Culture, Music, and Uncle Willie's Garage

There are a couple of preset buttons on the radio in my car that I never push. These radio stations have been pre-progammed by my kids and, if I were to push one of these buttons, I would be inundated with "today's hits," which would result in me vomiting violently and quite possibly totaling my car. As one who grew up in the 1970's, survived the 1980's, and rejoiced over the musical revolution of the 1990's, I simply cannot stomach much of what passes for new music today.

I had the pleasure of growing up in a time when music was made with real instruments being played by real people, not some digitized alt-recorded track that relies on computers to produce it. Yeah, I know, the electronic sounds of the 1980's want to refute my claim, but I don't count that as music. My first two real concerts were The Police and Bruce Springsteen, both of whom I saw when I was in middle school. My R.E.M. cassette tapes serenaded me to and from high school and I remember exactly where I was when Nirvana saved music in the early 1990's. THAT, my friends, is music!

I realize that not everyone agrees with my factual assessment of what is audibly pleasing, and that is okay. You can roll your eyes at me like my kids do. One of the wonderful aspects of music is that there are so many different varieties and genres from multiple eras that we all have something to choose from. What sounds beautiful to me might sound like dying hippos to you, and I would probably say the same about your music.

The interesting thing to me about so much of the music that I have listened to over the years is that I remember almost all of the words to the songs that I used to have in heavy rotation. Do you want to know something even more crazy? When I recall those lyrics, I truly don't know what half of them meant. Have you ever listened to R.E.M. and tried to figure out what Michael Stipe was saying? Good luck with that! Even the lyrics that do make sense have no real meaning to me - they are just words to songs that I can't seem to forget, even as I struggle to remember my kids' names and birth dates.

This is a phenomenon that is not unique to just popular music - we do it all the time with Christian music as well. The Christian music industry has evolved over the decades just as popular music has. While I am eternally grateful that the ancient hymns of the faith are still sung with regularity and fervency, I am even more thankful that we have moved past the over-synthesized sounds of the 1980's that made my ears want to bleed (sorry Michael W. Smith - I still see you as pioneer but those neon shirts and those keyboards...). Whether you listen to contemporary Christian radio or playlists of modern worship songs on your phone, you know the words and can sing them by heart, which is a good thing. I love that so many gifted artists have set God's word to music, for in listening to and singing those songs it better helps me to hide God's word in my heart.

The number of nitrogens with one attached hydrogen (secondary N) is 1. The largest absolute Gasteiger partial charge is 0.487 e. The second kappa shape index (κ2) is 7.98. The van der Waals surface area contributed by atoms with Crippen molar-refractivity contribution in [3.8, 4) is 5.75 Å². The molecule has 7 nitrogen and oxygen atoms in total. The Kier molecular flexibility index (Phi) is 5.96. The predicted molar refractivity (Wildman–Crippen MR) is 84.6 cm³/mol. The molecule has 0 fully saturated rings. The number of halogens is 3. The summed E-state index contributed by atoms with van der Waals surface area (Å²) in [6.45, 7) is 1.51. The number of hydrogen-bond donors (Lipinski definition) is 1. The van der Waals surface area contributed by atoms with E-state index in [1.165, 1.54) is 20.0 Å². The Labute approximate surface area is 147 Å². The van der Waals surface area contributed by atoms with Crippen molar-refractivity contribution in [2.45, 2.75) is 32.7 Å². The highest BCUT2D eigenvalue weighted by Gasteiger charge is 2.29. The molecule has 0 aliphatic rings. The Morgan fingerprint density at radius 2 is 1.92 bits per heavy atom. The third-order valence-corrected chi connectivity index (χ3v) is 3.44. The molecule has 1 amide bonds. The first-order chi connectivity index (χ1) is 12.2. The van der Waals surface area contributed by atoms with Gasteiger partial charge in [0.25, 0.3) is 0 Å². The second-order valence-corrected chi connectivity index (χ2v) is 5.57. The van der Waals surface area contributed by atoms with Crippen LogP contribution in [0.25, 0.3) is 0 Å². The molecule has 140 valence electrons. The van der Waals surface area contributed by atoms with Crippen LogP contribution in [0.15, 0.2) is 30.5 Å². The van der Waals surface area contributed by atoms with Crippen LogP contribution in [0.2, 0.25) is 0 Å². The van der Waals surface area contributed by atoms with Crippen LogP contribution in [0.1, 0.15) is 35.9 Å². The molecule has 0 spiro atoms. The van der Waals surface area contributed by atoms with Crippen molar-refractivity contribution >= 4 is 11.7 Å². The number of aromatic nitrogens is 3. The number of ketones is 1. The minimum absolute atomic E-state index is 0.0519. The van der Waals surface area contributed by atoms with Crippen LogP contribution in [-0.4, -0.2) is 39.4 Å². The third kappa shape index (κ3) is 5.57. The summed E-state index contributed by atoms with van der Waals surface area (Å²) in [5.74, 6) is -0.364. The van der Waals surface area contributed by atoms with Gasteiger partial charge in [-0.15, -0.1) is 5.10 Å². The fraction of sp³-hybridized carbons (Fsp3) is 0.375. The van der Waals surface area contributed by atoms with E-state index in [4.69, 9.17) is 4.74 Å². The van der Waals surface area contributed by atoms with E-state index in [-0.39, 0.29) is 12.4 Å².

Except for when that is not the case.

You see, it is just as easy for us to mindlessly sing the words to songs that were written for the glory of God while not even really knowing what we are singing. Think about it. You may feel embarrassed admitting that you can recall all the lyrics to songs by the Chainsmokers or Ariana Grande, yet knowing all the lyrics to songs that glorify God but having no clue what those words truly mean is pretty embarrassing too.

I realize this may sound harsh and maybe it should be. Perhaps it's time that we take more seriously all aspects of our expressions of faith and not just the ones that we label as more formal during our Sunday morning gatherings. When you are riding in the car or listening in your headphones to Hillsong United, trying desperately to sound like Taya Smith when she sings Oceans but failing miserably, are you worshiping God or simply singing words that you have come to know by heart?

The fact that our expressions of worship, especially through music, have kept up with the pace of culture is something that excites me. I believe that Christians are called to engage and transform culture, not simply oppose and battle it. When Christian artists are creating music that actually sounds like it was produced in a modern studio and not Uncle Willie's garage, we all win.

I love music and I often listen to music just for the sake of the sound and quality of it, and that is perfectly fine. But if my goal is to use music as means to worship my God and my King, then absently reciting lyrics that hold no real meaning for me contradicts my intention to do just that. That is no different than knowing all the words to the songs on the radio that add no real value to my life. The same can be said of other artistic and cultural expressions of our faith. Culture can be great as well as the music that it spawns. Let's be diligent to pursue the WHO of our worship as we dive into the mediums of our worship expressions.

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